Nas- “King’s Disease” (Album Review)

Nas- “King’s Disease” (Album Review)

Nas is a legendary MC from Queens, New York. Recently, Esco’s legacy has been in the air due to the failures of 2018s “NASIR” and 2019s “The Lost Tapes 2”. Today, he has just released his twelfth album, “King’s Disease“. With the highly respected Hit-Boy behind the boards, will this aging MC be able to make another classic, or will he continue to stumble down the never ending pit of mediocrity?

Showing his ability to work with guys new and old while also rapping at a high level makes Nas stand out from his contemporaries. Opening up with the self-titled intro, we see the 46-year-old MC admire his influence and call out misinformation that many believe to be true. What makes this track so special is that the wordplay and craftiness of Nas’s songwriting challenges the listener and their preconceived notions. As the audience’s mind is running, “Blue Benz” continues to raise the intensity as Nas reminisces on his road to fame and if it was really worth it. Easing things up, “Car #85” has a laidback feel due to the memorizing hook from singer Charlie Wilson and the smooth delivery utilized by Nas. “Ultra Black” shows Nas’s philosophical side as he brings up the idea of a binding force that will unite all the outsiders of the word. While being under two minutes, “27 Minutes” shows Nas bragging about his newfound musical independence and entrepreneurial skills. “Replace Me” is a soothing anthem which fuses boom-bap and trap in a way where both Don Tolliver, Big Sean and Nas can shine. With assistance from Lil Durk, Nas delivers a heartfelt speech focusing on his failures with family and woman on “Til The War Is Won”. Despite its depressing content, “All Bad” spruces things up stylistically due to the vibrant feel Anderson .Paak brings. “The Definition” brings things back to the ground as Nas goes an intense exercise focusing on the corruption within our world. “Full Circle” is the Firm reunion we have all wanted, and it doesn’t disappoint as each member delivers a sophisticated and memorable performance. Topping it off, Dr. Dre makes a surprise appearance at the end, which only adds to the experience. “10 Points” steers things back in a political direction as Nas calls out twisted practices of the media, citizens, and leaders. “The Cure” ties everything together as Nas expresses his feelings towards our current world and additionally honors his fallen brothers Kobe Bryant and Nipsey Hussle. The final song and bonus “Spicy”, is a hard-hitting trap banger, which shows Nas turning up with A$AP Ferg and drill sensation Fivio Foreign. Overall, this is the best version of Nas we have seen in nearly a decade.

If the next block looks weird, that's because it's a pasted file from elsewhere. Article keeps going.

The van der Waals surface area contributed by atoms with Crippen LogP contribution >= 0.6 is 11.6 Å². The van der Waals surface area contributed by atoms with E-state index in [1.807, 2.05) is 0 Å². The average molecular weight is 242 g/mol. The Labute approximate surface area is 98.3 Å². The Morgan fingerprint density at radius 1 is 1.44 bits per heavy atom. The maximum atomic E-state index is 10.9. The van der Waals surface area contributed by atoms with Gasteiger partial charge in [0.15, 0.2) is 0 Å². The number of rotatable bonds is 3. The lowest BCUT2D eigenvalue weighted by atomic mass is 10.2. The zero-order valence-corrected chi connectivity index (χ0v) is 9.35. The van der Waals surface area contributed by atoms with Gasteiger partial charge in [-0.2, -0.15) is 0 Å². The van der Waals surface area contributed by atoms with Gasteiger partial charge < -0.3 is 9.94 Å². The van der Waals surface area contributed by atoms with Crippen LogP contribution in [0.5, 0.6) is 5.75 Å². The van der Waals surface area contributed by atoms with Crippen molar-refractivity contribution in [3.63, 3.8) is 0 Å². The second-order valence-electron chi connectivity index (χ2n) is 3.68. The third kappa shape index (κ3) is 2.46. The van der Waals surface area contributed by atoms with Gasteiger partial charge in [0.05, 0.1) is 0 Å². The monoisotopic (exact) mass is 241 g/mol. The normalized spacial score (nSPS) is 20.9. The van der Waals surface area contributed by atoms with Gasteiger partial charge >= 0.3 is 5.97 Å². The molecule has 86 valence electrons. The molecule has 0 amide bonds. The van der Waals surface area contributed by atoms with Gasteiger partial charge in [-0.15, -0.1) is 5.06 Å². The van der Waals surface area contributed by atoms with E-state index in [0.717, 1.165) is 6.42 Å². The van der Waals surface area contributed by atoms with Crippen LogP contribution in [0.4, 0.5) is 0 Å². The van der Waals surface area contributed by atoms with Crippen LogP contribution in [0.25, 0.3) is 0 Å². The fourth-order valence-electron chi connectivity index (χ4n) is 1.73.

Sonically, there is a diverse and well put together soundtrack that emphasizes every idea Nas presents. Hit-Boy played to the vibe of each track masterfully which can be seen on the tracklist top to bottom. Cuts like “King’s Disease” and “Blue Benz” use monotone instrumentals, which allow the spotlight to shine on Nas while “Ultra Black” and “Replace Me” contain upbeat and glamorous scores. “Car #85” has the most distinct feel out of all the records as its warping synths, and embedded vocals are intoxicating to soak in. Hit-Boy shows he can even make intense boom-bap beats like “27 Summers” or “Full Circle”. “All Bad” had one of my favorite instrumentals, as Paak’s drumming sets the perfect tone for what him and Nas are about to remorse on. “The Cure” is a one of a kind experience as its vintage horns and sampled instruments make it feel like something from the mid-twentieth century. Overall, Hit-Boy was able to complete and add personality to this already mind boggling LP.

In conclusion, “King’s Disease” is the comeback Nas needed! In every way possible, he stepped up his game, which ultimately enabled him to create a profound record filled with political and personal commentary. I also commend the album for accomplishing all it does in only 38 minutes. With another great release under his belt, Nas has only strengthened his spot amongst the goats of hip hop.

Rating: 8.7/10

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